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Forgotten no more -- the 4,000 who fell at Gallipoli

THEY are among the most forgotten of them all. Young Irish men, they lie in their thousands, many of them in unmarked graves that are scattered across a foreign battlefield called Gallipoli.

Now, 95 years after they fought and died for the British Empire, homage was finally paid to the ultimate sacrifice of more than 4,000 Irish soldiers who perished in the Allies' failed invasion of Turkey during the First World War.

The rugged beauty of the Gallipoli peninsula is dotted with dozens of memorials and graveyards which serve as a grim and awful reminder to the half-a-million British, ANZAC, Irish and Turkish troops who lost their lives in one of the bloodiest conflicts of the Great War.

Young Irishmen like Alfred Verrent, from Nenagh, Co Tipperary. Aged just 17, he is the youngest Irish soldier to lie buried in the cemetery that sits above the grimly named V Beach, where thousands of Allied troops were slaughtered as they tried to make it ashore.

Nearby, two headstones side by side mark the graves of Newry brothers Sam (19) and John Mallaghan (21), who also fell during April 1915.

The trio are among 696 buried in this one cemetery alone -- most of them Irish -- although only 20 graves are identified.

Yesterday, President Mary McAleese made her own personal pilgrimage to the battle site to remember and to pay homage to what she described as "all those tragically wasted lives".

In a unified show of solidarity, she was joined by members of the Northern Ireland-based Somme Association, the Royal Dublin Fusilliers and the Commonwealth War Graves Commission in laying wreaths in remembrance of Irishmen from north and south of the border who lost their lives.

The President revealed her wish that a joint commemoration should take place on the island of Ireland to mark the centenary of the Great War in five years' time.

For many who died in the First World War, she said, their memories had been brought home to Ireland and "put in shoe boxes in the attic because of the vanities of history".

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While those who fell at the Somme were remembered as courageous heroes, Gallipoli was an even more dreadful story because those who were involved in that conflict were associated with a catastrophe.


Mrs McAleese said Ireland had come a long way since then in rehabilitating the memory of the men who had sacrificed their lives in World War One.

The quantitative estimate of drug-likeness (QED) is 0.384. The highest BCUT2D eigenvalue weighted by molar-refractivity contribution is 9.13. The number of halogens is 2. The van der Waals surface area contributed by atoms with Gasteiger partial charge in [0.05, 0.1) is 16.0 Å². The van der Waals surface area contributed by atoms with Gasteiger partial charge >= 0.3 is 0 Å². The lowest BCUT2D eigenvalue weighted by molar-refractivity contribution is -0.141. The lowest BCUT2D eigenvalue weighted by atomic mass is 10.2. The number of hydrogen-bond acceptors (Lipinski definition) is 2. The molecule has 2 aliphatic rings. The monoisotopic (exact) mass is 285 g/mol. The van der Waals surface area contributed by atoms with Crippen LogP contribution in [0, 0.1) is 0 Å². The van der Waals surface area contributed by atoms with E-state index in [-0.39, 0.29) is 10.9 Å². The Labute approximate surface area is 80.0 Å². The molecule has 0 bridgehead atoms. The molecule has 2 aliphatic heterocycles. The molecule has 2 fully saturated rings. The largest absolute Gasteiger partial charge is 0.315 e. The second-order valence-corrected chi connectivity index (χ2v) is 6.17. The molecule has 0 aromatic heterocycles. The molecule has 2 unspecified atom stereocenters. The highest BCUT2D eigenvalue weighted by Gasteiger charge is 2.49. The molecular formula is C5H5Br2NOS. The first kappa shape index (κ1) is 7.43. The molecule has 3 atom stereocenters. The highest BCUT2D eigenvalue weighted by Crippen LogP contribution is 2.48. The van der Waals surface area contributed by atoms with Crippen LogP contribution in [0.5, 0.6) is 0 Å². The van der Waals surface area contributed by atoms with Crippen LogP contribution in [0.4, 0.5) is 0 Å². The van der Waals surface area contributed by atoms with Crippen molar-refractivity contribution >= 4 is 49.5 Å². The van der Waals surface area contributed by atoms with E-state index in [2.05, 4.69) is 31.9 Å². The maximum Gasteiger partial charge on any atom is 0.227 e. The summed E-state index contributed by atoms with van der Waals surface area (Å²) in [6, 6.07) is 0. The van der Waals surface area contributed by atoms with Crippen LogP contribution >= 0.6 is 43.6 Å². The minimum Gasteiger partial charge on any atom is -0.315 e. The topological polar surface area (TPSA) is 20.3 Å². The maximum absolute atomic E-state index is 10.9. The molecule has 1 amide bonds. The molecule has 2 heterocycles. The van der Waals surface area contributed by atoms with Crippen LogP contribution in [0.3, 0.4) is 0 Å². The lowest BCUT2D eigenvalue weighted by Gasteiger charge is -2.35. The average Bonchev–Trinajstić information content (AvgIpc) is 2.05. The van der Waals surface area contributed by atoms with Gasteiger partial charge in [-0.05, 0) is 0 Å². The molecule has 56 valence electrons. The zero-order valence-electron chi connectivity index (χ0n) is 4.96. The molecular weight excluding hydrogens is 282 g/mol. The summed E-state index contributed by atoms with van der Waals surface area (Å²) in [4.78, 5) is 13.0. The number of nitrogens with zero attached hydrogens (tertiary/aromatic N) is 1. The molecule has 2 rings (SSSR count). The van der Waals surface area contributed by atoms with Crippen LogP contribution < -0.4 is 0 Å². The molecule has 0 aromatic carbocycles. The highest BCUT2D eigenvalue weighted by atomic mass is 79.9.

She spoke movingly of the cost of the Gallipoli campaign and how that cost was dreadful for the Allies and the Turks.

"The cost to the Irish became a story lost, suppressed and neglected for many of the decades in between," she said.

The President said there was something very special in coming to this spot to commemorate all the dead -- in the company of people from both the North and South of Ireland and their Turkish friends.

Mrs McAleese and her husband, Dr Martin McAleese, were given a graphic account of how hundreds of Irishmen were cut down as they struggled ashore on V Beach by Turkish machine guns situated along the ridge overhead.

In a visit to the Monument of the Martyrs, President McAleese was shown row after row of memorial 'headstones' carrying the names of 60,000 Turkish troops who perished in the conflict.

"When we looked at the graves at the Somme, many were 19 or 20," she told the governor of Canakkale, Abdulkadir Atalik, who had accompanied her to the huge memorial.

Gesturing to the thousands of names before her, she said many of the men had been in their late 20s and would have had children and families.

Meanwhile, Aras an Uachtarain has admitted that claims that Drogheda's coat of arms was linked to Turkey were not based on historical fact.

Earlier this week, President McAleese revealed a bizarre link between the Irish Famine, Turkey and Drogheda during remarks at a dinner at the Presidential Palace in Ankara.

She told how during the Famine, Turkey's then leader, Sultan Abdul Majid, sent three ships loaded with food to Drogheda. Since then, the star and crescent of Turkey formed part of the town's coat of arms and those symbols of Turkish kindness were also to be found on the crest of Drogheda's football team, she said.

But in a statement last night, the Aras said that while the reference had been included in good faith, "it is now accepted that the reference in the President's remarks to the genesis of the star and the crescent on Drogheda's coat of arms and its link to Turkey would not appear to be based on sound historical fact."

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